At first, viewers on Earth got the chance to see Mars in near real time.
the ESA broadcast on YouTube Historic live photos direct from the red planet.
The event marked the 20th anniversary of the launch of the agency’s Mars Express orbiter – a mission to take 3D images of the planet’s surface to see it in more complete detail.
said James Godfrey, director of spacecraft operations European Space Agency mission control center in Darmstadt, Germany, in a statement. “I’m excited to see Mars as it is now — as close to Mars ‘now’ as we can get!”
But haven’t we seen pictures of Mars before? Yes, but not live, said the ESA.
The European Space Agency said that data and observations of the Red Planet are often taken when the spacecraft is not in direct contact with Earth, so the images are stored until they can be transmitted again.
Depending on where Mars and Earth are in their orbits around the Sun, messages traveling through space can take anywhere from 3 to 22 minutes.
The agency said that the European Space Agency estimated that the light needed to form the images would take about 17 minutes to travel directly from Mars to Earth and then another minute to pass through wires and servers on Earth to start the live broadcast.
The European Space Agency shared images it deemed as close to life as possible during the June 2 event. The images were sent back to Earth with a delay of about 17 minutes, or the time it takes for information to travel between Mars and Earth.
“Note, we haven’t tried anything like this before, so the exact travel times of the signals on the ground remain somewhat uncertain,” the agency said in a statement ahead of the event.
Colin Wilson, project scientist at the European Space Agency, noted that there were no stars visible in the background of the images because Mars is so bright.
Images from the Mars Express spacecraft are taken about once every 48 seconds, according to the European Space Agency. A brief outage occurred when a ground station on Earth was unable to collect data being pinged by the spacecraft due to bad weather.
“If you’re very close to it, it’s much brighter,” Wilson noted, and that obscures the surrounding stars at this very angle from which the spacecraft is taking the images.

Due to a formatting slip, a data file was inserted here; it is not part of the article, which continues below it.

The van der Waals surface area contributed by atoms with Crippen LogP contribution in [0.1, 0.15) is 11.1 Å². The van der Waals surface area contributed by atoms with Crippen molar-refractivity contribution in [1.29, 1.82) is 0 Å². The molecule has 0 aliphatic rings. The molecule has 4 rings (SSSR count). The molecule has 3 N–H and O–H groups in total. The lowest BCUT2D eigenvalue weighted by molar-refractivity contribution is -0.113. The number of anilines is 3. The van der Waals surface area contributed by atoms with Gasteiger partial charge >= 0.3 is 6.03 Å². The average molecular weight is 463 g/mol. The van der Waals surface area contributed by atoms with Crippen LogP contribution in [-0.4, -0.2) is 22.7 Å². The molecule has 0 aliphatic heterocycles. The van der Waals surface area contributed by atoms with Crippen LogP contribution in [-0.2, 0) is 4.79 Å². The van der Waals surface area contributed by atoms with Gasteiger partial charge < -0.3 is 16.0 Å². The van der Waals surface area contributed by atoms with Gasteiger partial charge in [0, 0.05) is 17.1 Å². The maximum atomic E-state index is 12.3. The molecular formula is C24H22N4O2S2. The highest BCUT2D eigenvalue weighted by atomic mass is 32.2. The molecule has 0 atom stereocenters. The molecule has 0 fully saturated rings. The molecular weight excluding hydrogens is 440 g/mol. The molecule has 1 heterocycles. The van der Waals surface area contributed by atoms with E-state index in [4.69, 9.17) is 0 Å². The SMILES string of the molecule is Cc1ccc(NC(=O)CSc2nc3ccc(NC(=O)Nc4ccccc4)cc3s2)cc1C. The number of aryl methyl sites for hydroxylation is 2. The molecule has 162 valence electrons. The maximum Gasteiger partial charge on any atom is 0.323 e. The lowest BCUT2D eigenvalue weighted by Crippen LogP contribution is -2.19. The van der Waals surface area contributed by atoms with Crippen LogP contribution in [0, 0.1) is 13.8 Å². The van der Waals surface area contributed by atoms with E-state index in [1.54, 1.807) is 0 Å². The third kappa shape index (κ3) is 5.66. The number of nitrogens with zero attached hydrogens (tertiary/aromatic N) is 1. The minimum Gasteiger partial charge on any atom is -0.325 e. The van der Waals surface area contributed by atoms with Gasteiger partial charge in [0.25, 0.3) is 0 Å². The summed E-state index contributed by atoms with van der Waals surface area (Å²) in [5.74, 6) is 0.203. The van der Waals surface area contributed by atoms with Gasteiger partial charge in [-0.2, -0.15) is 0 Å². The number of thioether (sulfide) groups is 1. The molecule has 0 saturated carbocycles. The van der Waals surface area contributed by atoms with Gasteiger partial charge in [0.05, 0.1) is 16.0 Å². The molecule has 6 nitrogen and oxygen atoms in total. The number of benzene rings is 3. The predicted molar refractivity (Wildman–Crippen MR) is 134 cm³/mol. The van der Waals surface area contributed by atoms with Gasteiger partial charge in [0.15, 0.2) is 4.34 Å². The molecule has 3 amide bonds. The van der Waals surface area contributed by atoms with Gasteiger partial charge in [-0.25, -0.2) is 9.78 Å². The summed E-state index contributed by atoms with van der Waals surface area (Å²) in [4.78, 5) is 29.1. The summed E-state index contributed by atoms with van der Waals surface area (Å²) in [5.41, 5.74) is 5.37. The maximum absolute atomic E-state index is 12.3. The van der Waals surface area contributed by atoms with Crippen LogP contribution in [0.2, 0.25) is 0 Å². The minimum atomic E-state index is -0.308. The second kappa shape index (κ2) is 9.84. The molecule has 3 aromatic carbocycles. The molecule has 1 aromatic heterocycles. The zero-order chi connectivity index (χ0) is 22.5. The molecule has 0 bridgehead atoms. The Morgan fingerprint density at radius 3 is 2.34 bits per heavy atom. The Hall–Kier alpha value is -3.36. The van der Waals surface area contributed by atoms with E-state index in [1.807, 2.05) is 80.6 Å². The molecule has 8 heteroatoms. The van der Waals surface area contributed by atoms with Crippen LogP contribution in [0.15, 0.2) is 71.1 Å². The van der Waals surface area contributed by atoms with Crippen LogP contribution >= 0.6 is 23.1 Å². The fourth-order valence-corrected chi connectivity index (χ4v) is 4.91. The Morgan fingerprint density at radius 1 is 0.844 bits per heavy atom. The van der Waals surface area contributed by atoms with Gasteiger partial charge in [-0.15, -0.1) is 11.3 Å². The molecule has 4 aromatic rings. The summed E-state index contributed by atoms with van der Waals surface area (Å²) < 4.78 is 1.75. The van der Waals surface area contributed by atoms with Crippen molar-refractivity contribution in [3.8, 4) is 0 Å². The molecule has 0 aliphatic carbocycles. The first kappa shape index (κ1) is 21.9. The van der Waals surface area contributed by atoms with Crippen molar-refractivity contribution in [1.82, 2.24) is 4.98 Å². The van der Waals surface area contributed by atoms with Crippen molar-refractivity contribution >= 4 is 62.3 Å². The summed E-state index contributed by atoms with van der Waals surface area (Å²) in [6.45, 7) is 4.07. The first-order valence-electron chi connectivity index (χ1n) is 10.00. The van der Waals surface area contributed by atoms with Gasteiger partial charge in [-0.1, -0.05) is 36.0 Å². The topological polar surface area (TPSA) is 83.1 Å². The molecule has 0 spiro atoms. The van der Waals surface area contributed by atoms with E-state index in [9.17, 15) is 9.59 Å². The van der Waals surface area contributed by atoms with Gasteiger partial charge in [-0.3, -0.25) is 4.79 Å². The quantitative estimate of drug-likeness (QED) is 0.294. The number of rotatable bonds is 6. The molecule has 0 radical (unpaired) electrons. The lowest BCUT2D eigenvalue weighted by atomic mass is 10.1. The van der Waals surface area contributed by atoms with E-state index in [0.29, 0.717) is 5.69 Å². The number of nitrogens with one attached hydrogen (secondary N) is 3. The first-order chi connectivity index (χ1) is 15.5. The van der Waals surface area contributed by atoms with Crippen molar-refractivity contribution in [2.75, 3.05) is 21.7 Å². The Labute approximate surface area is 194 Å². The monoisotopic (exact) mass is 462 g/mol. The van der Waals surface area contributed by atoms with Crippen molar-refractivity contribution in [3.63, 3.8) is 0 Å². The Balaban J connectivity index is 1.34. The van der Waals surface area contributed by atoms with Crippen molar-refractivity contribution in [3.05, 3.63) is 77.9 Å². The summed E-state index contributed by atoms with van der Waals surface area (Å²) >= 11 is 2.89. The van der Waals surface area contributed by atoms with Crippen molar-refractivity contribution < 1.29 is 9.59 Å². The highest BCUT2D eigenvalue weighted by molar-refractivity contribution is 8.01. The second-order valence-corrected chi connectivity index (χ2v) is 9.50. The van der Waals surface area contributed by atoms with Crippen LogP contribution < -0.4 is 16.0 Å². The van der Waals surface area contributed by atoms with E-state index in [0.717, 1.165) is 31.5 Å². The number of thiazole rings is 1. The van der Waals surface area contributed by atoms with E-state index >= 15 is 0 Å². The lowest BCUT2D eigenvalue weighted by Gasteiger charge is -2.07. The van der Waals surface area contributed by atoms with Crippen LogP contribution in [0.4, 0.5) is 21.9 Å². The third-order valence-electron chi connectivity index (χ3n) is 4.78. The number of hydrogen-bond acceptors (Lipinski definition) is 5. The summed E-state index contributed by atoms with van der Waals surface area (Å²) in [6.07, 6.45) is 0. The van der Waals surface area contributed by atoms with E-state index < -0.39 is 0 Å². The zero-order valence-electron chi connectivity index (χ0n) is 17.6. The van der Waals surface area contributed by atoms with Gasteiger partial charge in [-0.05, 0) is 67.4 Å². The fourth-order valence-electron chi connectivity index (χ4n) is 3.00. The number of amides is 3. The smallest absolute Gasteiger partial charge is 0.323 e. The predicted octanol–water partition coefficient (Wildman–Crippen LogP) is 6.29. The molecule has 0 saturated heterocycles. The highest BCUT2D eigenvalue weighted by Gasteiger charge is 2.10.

But if you’re on the Mars Express spacecraft, you’ll be able to see a lot of the universe, Wilson added. “And that’s actually critical to how Mars Express navigates,” he said. The spacecraft uses an onboard map and its imaging of the stars to orient itself in space, much as humans navigated the oceans centuries ago.
Mars appears to be moving through photo frames throughout the live feed, as the Mars Express spacecraft moved across the planet. The back of the planet also appeared shaded because it was a Martian night, the equivalent of half the Earth in darkness at any time.
Over the course of an hour, new views of Mars were expected about every 50 seconds, according to the release an agency before the event. However, ESA scientists noticed that for some time, transmissions from Mars were interrupted, as a ground station near Madrid suffered from bad weather.
Some viewers may also have noticed that the Red Planet did not appear as red as expected. Jorge Hernández Bernal, part of the visible Mars Express camera team, noticed during the live broadcast that Mars was appearing as if you took a picture with an iPhone, not as it can be seen with the naked eye.
In the end, the spacecraft got too far to continue taking pictures of Mars, but the European Space Agency said it will continue to share updates on social media.
“Color is a very complex subject related to the way our eyes work,” he noted. The spacecraft’s images also undergo some processing to remove “noise” — or unwanted disturbances in the images — that can also alter their appearance.
About an hour’s worth of images were sent back from Mars Express before the spacecraft moved too far from Mars to continue capturing the planet. Scientists note that additional updates will be shared Twitter.
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